Saturday, 26 March 2011

Remote Terminal Unit

A Remote Terminal Unit (RTU) is a microprocessor-controlled electronic device that interfaces objects in the physical world to a distributed control system or SCADA (supervisory control and data acquisition system) by transmitting telemetry data to the system and/or altering the state of connected objects based on control messages received from the system. Another term that may be used for RTU is Remote Telemetry Unit, the common usage term varies with the application area generally.

Architecture and communications

An RTU monitors the field digital and analog parameters and transmits all the data to the Central Monitoring Station. An RTU can be interfaced with the Central Station with different communication media (usually serial (RS232, RS485, RS422) or Ethernet). RTU can support standard protocols (Modbus, IEC 60870-5-101/103/104, DNP3, ICCP, etc.) to interface any third party software. In some control applications, RTUs drive high current capacity relays to a digital output (or "DO") board to switch power on and off to devices in the field. The DO board switches voltage to the coil in the relay, which closes the high current contacts, which completes the power circuit to the device. An RTU can monitor analog inputs of different types including 4 to 20 milliamperes (4–20 mA), 0 to 10 V., −2.5V to 2.5V, 1 to 5V etc.; the RTU or host system then translates this raw data into the appropriate units such as gallons of water left or temperature before presenting the data to the user via the HMI or MMI.

RTUs differ from Programmable Logic Controllers (PLCs) in that RTUs are more suitable for wide geographical telemetry, often using wireless communications, while PLCs are more suitable for local area control (plants, production lines, etc.) where the system utilizes physical media for control. The IEC 61131 programming tool is more popular for use with PLCs, while RTUs often use proprietary programming tools

Software and logic control

Modern RTUs are usually capable of executing simple programs autonomously without involving the host computers of the DCS or SCADA system to simplify deployment, and to provide redundancy for safety reasons. An RTU in a modern water management system will typically have code to modify its behavior when physical override switches on the RTU are toggled during maintenance by maintenance personnel. This is done for safety reasons; a miscommunication between the system operators and the maintenance personnel could cause system operators to mistakenly enable power to a water pump when it is being replaced, for example.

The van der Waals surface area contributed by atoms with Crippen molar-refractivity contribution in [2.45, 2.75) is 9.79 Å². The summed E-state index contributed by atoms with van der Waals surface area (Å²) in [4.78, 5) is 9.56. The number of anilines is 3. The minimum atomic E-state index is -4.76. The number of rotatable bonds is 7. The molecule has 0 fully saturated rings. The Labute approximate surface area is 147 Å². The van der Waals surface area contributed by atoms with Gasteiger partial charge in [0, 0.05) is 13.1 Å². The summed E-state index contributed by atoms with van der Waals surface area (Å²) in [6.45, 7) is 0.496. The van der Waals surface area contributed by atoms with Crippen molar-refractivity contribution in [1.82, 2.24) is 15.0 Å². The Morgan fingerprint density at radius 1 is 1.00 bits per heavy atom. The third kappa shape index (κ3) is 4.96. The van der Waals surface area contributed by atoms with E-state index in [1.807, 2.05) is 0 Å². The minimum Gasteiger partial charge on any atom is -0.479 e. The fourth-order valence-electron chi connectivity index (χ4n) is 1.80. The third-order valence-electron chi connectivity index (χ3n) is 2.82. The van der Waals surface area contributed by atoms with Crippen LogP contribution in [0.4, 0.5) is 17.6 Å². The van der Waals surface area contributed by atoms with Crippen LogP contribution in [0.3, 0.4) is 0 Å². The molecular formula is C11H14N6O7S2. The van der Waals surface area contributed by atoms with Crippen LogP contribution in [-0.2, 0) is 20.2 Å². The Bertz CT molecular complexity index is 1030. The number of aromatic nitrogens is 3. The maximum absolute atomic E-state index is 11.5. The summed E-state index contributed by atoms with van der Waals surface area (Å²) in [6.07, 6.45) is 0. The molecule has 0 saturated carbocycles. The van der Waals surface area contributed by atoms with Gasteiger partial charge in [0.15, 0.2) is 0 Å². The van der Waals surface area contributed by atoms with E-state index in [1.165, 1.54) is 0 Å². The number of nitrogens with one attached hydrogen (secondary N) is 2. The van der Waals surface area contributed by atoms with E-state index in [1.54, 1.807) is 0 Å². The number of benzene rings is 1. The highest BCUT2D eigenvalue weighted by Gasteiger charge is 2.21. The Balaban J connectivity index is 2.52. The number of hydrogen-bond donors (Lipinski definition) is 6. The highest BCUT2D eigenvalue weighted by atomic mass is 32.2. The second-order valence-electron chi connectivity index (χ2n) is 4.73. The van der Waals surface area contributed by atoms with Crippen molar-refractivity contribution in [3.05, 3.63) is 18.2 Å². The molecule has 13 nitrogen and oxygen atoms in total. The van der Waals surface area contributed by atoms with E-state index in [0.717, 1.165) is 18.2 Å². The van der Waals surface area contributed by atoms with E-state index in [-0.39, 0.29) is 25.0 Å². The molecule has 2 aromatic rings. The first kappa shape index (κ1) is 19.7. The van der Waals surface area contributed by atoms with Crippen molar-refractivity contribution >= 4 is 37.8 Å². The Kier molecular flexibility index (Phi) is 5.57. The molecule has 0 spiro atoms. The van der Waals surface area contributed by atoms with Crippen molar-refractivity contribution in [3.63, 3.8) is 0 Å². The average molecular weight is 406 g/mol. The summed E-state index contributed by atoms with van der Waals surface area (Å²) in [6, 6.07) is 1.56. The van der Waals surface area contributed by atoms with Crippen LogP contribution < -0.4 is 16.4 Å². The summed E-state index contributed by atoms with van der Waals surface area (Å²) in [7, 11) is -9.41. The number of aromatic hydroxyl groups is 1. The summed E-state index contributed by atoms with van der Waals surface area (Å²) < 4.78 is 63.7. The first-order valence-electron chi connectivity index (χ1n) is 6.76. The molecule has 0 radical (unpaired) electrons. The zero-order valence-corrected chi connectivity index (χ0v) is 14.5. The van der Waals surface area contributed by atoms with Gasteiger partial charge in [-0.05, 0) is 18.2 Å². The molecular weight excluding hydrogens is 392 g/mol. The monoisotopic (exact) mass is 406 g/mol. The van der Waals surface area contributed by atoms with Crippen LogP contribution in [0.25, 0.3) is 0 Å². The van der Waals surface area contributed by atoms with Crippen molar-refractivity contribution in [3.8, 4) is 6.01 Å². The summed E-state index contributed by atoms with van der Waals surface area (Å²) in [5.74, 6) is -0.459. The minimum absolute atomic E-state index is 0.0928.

Comparison with other control systems

RTUs, PLCs and DCS are increasingly beginning to overlap in responsibilities, and many vendors sell RTUs with PLC-like features and vice versa. The industry has standardized on the IEC 61131-3 functional block language for creating programs to run on RTUs and PLCs, although nearly all vendors also offer proprietary alternatives and associated development environments.

In addition, some vendors now supply RTUs with comprehensive functionality pre-defined, sometimes with PLC extensions and/or interfaces for configuration. See the MultiSmart pump station manager for a water/wastewater example.

Some suppliers of RTUs have created simple Graphical User Interfaces GUI to enable customers to configure their RTUs easily. Some examples are MoxGRAF from MOX Products for their MX602 Field Controller and PC-Link from Promosys Technology for their RTU-1, RTU-3 and RTU-8.

In some applications dataloggers are used in similar applications.

A programmable automation controller (PAC) is a compact controller that combines the features and capabilities of a PC-based control system with that of a typical PLC. PACs are deployed in SCADA systems to provide RTU and PLC functions. In many electrical substation SCADA applications, "distributed RTUs" use information processors or station computers to communicate with digital protective relays, PACS, and other devices for I/O, and communicate with the SCADA master in lieu of a traditional RTU.


    * Oil and Gas remote instrumentation monitoring, (offshore platforms, onshore oilwells).
    * Networks of remote pump stations (wastewater collection, or for water supply).
    * Hydro-graphic monitoring and control, (water supply, reservoirs, sewerage systems).
    * Environmental monitoring systems (pollution, air quality, emissions monitoring).
    * Minesite monitoring applications.
    * Protection supervision and data logging of Power transmission network
    * Air traffic equipment such as navigation aids (DVOR, DME, ILS and GP)
    * Outdoor warning sirens, in both controlling them, and sending back data for verification of activation, anything broken, etc. American Signal offers this as CompuLert, and Federal Signal offers it, but isn't trademarked. Both can be setup to use DTMF or FSK for the data transport layer.